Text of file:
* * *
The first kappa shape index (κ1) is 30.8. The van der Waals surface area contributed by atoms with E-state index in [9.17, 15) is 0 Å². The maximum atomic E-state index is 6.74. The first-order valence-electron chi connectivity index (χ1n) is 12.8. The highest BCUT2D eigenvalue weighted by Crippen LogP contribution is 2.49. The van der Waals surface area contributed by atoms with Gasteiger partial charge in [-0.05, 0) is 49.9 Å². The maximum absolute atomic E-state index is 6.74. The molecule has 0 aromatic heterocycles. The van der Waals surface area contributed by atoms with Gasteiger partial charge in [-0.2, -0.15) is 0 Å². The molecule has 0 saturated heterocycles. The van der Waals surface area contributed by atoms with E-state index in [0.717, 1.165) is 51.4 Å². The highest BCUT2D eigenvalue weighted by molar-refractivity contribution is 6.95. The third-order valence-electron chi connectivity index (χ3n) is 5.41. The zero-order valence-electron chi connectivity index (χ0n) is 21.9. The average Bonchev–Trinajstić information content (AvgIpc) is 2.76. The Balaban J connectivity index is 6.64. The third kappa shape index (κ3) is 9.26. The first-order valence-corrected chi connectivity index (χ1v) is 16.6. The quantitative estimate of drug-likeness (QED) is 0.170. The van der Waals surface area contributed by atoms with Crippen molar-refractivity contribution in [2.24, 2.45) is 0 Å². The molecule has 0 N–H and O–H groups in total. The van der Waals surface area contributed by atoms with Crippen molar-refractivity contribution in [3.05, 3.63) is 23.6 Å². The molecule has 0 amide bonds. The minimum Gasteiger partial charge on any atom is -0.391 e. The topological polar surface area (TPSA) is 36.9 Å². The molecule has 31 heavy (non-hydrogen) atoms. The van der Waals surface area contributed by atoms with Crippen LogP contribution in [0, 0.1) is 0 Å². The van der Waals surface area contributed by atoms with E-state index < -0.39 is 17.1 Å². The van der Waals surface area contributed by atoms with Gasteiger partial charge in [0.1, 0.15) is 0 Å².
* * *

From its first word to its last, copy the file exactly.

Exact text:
The first kappa shape index (κ1) is 30.8. The van der Waals surface area contributed by atoms with E-state index in [9.17, 15) is 0 Å². The maximum atomic E-state index is 6.74. The first-order valence-electron chi connectivity index (χ1n) is 12.8. The highest BCUT2D eigenvalue weighted by Crippen LogP contribution is 2.49. The van der Waals surface area contributed by atoms with Gasteiger partial charge in [-0.05, 0) is 49.9 Å². The maximum absolute atomic E-state index is 6.74. The molecule has 0 aromatic heterocycles. The van der Waals surface area contributed by atoms with Gasteiger partial charge in [-0.2, -0.15) is 0 Å². The molecule has 0 saturated heterocycles. The van der Waals surface area contributed by atoms with E-state index in [0.717, 1.165) is 51.4 Å². The highest BCUT2D eigenvalue weighted by molar-refractivity contribution is 6.95. The third-order valence-electron chi connectivity index (χ3n) is 5.41. The zero-order valence-electron chi connectivity index (χ0n) is 21.9. The average Bonchev–Trinajstić information content (AvgIpc) is 2.76. The Balaban J connectivity index is 6.64. The third kappa shape index (κ3) is 9.26. The first-order valence-corrected chi connectivity index (χ1v) is 16.6. The quantitative estimate of drug-likeness (QED) is 0.170. The van der Waals surface area contributed by atoms with Crippen molar-refractivity contribution in [2.24, 2.45) is 0 Å². The molecule has 0 N–H and O–H groups in total. The van der Waals surface area contributed by atoms with Crippen molar-refractivity contribution in [3.05, 3.63) is 23.6 Å². The molecule has 0 amide bonds. The minimum Gasteiger partial charge on any atom is -0.391 e. The topological polar surface area (TPSA) is 36.9 Å². The molecule has 31 heavy (non-hydrogen) atoms. The van der Waals surface area contributed by atoms with Crippen LogP contribution in [0, 0.1) is 0 Å². The van der Waals surface area contributed by atoms with E-state index < -0.39 is 17.1 Å². The van der Waals surface area contributed by atoms with Gasteiger partial charge in [0.1, 0.15) is 0 Å².